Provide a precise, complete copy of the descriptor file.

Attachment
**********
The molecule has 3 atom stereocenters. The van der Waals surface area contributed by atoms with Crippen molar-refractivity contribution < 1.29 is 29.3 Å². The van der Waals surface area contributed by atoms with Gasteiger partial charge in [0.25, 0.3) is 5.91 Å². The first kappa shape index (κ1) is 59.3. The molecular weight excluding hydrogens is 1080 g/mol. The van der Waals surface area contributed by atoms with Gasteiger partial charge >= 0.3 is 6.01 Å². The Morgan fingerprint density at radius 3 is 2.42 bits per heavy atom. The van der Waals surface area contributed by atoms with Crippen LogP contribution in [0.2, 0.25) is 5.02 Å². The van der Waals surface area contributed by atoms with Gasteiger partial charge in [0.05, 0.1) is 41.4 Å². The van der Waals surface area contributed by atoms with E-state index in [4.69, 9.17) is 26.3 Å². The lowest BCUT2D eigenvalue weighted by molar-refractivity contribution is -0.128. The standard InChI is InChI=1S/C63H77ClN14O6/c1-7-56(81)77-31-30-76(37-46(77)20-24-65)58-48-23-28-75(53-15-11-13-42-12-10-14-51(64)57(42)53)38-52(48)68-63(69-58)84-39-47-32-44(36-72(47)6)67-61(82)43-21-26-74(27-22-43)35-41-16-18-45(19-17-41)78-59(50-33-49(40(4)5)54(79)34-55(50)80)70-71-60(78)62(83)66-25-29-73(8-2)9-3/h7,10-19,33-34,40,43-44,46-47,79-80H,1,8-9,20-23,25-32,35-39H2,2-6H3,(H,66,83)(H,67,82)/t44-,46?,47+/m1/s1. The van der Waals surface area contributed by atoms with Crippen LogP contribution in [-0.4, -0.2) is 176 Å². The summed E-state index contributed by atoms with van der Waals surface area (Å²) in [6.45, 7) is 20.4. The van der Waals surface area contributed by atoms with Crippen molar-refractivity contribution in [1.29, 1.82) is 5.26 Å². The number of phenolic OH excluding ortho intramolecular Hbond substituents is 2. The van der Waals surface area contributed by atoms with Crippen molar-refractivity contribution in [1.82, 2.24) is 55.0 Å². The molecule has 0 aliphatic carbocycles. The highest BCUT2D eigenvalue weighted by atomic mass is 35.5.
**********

The molecule has 3 atom stereocenters. The van der Waals surface area contributed by atoms with Crippen molar-refractivity contribution < 1.29 is 29.3 Å². The van der Waals surface area contributed by atoms with Gasteiger partial charge in [0.25, 0.3) is 5.91 Å². The first kappa shape index (κ1) is 59.3. The molecular weight excluding hydrogens is 1080 g/mol. The van der Waals surface area contributed by atoms with Gasteiger partial charge >= 0.3 is 6.01 Å². The Morgan fingerprint density at radius 3 is 2.42 bits per heavy atom. The van der Waals surface area contributed by atoms with Crippen LogP contribution in [0.2, 0.25) is 5.02 Å². The van der Waals surface area contributed by atoms with Gasteiger partial charge in [0.05, 0.1) is 41.4 Å². The van der Waals surface area contributed by atoms with E-state index in [4.69, 9.17) is 26.3 Å². The lowest BCUT2D eigenvalue weighted by molar-refractivity contribution is -0.128. The standard InChI is InChI=1S/C63H77ClN14O6/c1-7-56(81)77-31-30-76(37-46(77)20-24-65)58-48-23-28-75(53-15-11-13-42-12-10-14-51(64)57(42)53)38-52(48)68-63(69-58)84-39-47-32-44(36-72(47)6)67-61(82)43-21-26-74(27-22-43)35-41-16-18-45(19-17-41)78-59(50-33-49(40(4)5)54(79)34-55(50)80)70-71-60(78)62(83)66-25-29-73(8-2)9-3/h7,10-19,33-34,40,43-44,46-47,79-80H,1,8-9,20-23,25-32,35-39H2,2-6H3,(H,66,83)(H,67,82)/t44-,46?,47+/m1/s1. The van der Waals surface area contributed by atoms with Crippen LogP contribution in [-0.4, -0.2) is 176 Å². The summed E-state index contributed by atoms with van der Waals surface area (Å²) in [6.45, 7) is 20.4. The van der Waals surface area contributed by atoms with Crippen molar-refractivity contribution in [1.29, 1.82) is 5.26 Å². The number of phenolic OH excluding ortho intramolecular Hbond substituents is 2. The van der Waals surface area contributed by atoms with Crippen molar-refractivity contribution in [1.82, 2.24) is 55.0 Å². The molecule has 0 aliphatic carbocycles. The highest BCUT2D eigenvalue weighted by atomic mass is 35.5.